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Now there’s a word for you, “Dogstones”. Gallstones found in canines perhaps, or some type of artisanal device for holding something in place? If you Google it, it appears there’s a large stone in Oban in Scotland, but that’s not it.

Let me cloud the waters even further by linking the Dogstone with a Hen and a Chicken, any guesses? Would be surprised if anyone got close.


That’s enough convolution for one day, so here’s the answer. A Dogstone is a slang term for the root of the native british orchid. whether this has anything to do with the term “The full Dogs Bo**ocks” I have no idea. So what’s the connection between an orchid and some poultry?

Let me take you on a little stroll down Fleet Street to a tiny little alleyway with a lovely name, it’s called Hen and Chicken Court. It’s one of those alleys that you can quite easily pass by without even noticing it, it’s so small.

There’s nothing that makes the interior of the court special, it’s partially covered and opens out slightly to reveal a couple of front doors, but that’s about it. Looking into the name it looks as if there was a small inn very near the alley called the Hen and Chicken. Writing in 1720 John Strype gives it a mention “Adjoining to St. Dunstan’s Church, Eastwards, is a small Place of two Houses, which bears the Name of Hen and Chicken Court”. The map below shows it from 1676.

With a little bit of research I found that a resident of the alley in 1784 was a Mary Edwards, who also plied her trade at the end of the court on Fleet Street, no not what you’re thinking, Mary had a thriving little business selling Gingerbread. To wash these pastries down she also sold a drink called Saloop and this where everything becomes clear.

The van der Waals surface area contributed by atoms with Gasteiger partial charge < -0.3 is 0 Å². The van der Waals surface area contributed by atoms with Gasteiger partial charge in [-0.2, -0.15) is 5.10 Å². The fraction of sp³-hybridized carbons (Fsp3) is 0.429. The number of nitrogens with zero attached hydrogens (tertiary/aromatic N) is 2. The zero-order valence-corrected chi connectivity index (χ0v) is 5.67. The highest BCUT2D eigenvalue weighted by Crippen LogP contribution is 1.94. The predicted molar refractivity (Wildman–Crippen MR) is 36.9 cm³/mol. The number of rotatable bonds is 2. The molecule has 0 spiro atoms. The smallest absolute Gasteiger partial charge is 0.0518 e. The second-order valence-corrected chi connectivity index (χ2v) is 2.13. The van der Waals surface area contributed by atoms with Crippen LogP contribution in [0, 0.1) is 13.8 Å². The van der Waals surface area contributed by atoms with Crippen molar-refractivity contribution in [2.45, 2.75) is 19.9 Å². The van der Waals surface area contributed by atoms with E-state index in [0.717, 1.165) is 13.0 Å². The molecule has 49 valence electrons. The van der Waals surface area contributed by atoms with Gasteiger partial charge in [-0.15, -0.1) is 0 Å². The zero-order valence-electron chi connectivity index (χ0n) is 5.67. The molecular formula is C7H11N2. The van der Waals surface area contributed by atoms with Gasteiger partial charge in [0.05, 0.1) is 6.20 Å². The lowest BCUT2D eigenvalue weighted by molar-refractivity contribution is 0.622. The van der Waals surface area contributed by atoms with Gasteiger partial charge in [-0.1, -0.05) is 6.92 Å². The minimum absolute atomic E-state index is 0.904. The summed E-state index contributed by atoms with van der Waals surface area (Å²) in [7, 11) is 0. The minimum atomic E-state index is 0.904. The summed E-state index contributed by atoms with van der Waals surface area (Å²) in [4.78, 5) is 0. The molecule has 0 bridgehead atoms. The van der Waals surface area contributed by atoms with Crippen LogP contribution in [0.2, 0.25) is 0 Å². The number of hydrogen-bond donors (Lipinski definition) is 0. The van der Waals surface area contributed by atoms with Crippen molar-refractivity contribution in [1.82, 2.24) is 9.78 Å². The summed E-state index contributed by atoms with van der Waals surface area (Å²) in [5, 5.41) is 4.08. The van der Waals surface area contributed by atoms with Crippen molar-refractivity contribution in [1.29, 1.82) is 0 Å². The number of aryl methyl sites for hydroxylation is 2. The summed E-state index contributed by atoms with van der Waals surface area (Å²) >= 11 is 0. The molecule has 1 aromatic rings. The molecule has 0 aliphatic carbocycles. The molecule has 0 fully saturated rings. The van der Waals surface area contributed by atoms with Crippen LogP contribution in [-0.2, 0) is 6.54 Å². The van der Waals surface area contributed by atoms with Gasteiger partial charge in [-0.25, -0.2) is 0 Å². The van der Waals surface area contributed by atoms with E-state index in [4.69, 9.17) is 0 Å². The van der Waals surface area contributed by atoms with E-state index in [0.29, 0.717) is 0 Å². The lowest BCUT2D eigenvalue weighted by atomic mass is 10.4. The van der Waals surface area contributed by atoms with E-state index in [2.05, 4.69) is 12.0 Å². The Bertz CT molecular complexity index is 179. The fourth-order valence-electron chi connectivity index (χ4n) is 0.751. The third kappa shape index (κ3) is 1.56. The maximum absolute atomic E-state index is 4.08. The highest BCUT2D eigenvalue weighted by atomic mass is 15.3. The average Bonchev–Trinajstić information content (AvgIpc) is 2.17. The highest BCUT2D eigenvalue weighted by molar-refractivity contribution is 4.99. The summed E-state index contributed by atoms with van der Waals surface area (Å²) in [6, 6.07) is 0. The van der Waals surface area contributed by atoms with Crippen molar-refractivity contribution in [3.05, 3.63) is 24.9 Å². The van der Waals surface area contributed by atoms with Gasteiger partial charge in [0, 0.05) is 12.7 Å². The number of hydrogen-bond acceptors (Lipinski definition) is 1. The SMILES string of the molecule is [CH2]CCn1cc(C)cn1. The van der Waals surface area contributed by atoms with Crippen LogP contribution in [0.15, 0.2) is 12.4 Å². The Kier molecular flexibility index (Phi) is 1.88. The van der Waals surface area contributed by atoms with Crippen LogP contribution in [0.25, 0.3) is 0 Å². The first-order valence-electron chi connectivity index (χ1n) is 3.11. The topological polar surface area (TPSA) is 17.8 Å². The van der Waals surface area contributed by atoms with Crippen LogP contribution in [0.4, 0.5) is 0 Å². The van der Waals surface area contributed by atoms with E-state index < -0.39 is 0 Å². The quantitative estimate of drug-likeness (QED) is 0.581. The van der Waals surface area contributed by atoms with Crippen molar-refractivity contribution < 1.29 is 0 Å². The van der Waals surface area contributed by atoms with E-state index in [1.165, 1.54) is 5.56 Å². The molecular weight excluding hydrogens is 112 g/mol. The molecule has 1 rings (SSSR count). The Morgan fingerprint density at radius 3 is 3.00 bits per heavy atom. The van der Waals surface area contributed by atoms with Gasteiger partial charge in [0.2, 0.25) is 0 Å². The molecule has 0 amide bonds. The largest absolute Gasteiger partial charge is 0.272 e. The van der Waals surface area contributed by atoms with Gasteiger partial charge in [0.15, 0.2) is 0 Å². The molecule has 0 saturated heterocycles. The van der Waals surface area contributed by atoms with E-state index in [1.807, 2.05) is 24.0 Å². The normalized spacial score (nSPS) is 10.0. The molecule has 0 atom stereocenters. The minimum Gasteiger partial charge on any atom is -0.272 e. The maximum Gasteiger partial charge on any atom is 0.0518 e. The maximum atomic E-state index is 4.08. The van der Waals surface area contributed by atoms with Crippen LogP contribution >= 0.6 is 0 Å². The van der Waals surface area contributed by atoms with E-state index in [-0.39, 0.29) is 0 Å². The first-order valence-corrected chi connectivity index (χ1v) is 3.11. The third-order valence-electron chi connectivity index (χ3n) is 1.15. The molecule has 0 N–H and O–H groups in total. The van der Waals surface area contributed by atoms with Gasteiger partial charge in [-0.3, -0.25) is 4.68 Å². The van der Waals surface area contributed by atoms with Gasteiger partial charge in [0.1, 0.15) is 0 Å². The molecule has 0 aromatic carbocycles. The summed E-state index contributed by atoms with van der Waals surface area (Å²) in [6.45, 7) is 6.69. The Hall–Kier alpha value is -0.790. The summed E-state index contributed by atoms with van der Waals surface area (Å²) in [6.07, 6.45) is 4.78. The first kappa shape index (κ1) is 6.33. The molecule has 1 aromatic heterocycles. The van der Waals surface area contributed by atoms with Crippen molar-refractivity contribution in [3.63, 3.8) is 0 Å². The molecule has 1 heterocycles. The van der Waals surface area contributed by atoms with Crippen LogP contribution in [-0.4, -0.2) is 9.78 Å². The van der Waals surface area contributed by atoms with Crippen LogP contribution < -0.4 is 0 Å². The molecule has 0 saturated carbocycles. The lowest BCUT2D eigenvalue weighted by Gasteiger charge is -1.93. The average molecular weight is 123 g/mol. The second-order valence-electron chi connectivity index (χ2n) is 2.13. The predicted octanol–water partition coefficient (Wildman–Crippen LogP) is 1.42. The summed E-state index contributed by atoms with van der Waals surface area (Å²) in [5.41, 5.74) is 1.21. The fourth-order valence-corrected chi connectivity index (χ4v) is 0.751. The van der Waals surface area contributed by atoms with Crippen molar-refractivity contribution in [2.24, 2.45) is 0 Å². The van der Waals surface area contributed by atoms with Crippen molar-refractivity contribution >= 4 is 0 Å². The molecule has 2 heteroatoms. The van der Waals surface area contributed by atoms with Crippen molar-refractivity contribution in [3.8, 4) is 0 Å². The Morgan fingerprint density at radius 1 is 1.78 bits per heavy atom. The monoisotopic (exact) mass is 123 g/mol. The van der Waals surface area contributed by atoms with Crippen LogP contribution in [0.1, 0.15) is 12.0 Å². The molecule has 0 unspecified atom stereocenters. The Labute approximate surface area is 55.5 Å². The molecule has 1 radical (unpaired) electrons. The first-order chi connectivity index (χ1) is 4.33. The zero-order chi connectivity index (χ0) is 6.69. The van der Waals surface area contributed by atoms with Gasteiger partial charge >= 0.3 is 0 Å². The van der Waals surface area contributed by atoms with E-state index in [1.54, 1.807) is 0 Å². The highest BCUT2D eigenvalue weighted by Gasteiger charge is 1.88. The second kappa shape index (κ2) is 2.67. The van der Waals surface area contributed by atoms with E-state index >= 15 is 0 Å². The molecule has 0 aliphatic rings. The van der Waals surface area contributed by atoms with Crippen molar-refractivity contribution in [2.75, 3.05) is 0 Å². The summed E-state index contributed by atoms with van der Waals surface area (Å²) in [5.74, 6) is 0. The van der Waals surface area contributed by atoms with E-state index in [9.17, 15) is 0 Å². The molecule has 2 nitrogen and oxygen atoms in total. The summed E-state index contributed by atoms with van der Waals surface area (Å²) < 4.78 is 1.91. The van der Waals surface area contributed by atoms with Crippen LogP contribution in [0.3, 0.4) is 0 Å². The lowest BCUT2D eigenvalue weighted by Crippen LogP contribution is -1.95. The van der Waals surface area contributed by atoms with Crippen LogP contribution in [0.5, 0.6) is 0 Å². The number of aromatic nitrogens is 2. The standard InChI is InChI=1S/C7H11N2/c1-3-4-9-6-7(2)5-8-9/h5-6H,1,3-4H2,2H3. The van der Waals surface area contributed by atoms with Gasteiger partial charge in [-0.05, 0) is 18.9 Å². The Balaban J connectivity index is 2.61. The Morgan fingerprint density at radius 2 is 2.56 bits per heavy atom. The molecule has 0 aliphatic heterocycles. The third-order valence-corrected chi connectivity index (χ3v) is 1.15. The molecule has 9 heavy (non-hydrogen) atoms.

Saloop was the english name for the Arabic drink Salep which is made from crushed orchid bulbs. The drink was popular in Britain from around the middle of the 17th century, but the Brits as always put there own spin on it. Its preparation required that the salep powder be added to hot water until thickened whereupon it would be sweetened with honey, then flavored with orange flower or rose water. Substitution of British orchid roots, known as “dogstones”, for the original Turkish variants started in the 18th century. The drink was popular up until the early 19th century, but had changed to using powdered Sassafras root and making it with milk instead of water.

It was mainly popular amongst what were termed “The lower Classes” as tea and later coffee were more expensive at the time. Over the years health claims were made for the properties of the drink, mostly unsubstantiated claims made by its purveyors, the major one being that it was a remedy for “chronic alcoholic inebriety”. These claims were to be the death knell of the drinks popularity and its sudden disappearance from the streets.

A claim was made during the Victorian era that the drink had restorative properties for those suffering from Venereal Diseases. Given Victorian sensibilities anyone seen drinking Saloop on the streets or in public would have rendered them a social perhia regardless of if they were infected or not. Very quickly the drink disappeared from popular culture, as did the livelihood of the people selling it. One can only assume that Mary Edwards decedents were not best pleased at having their livelihoods eradicated in such a fashion.

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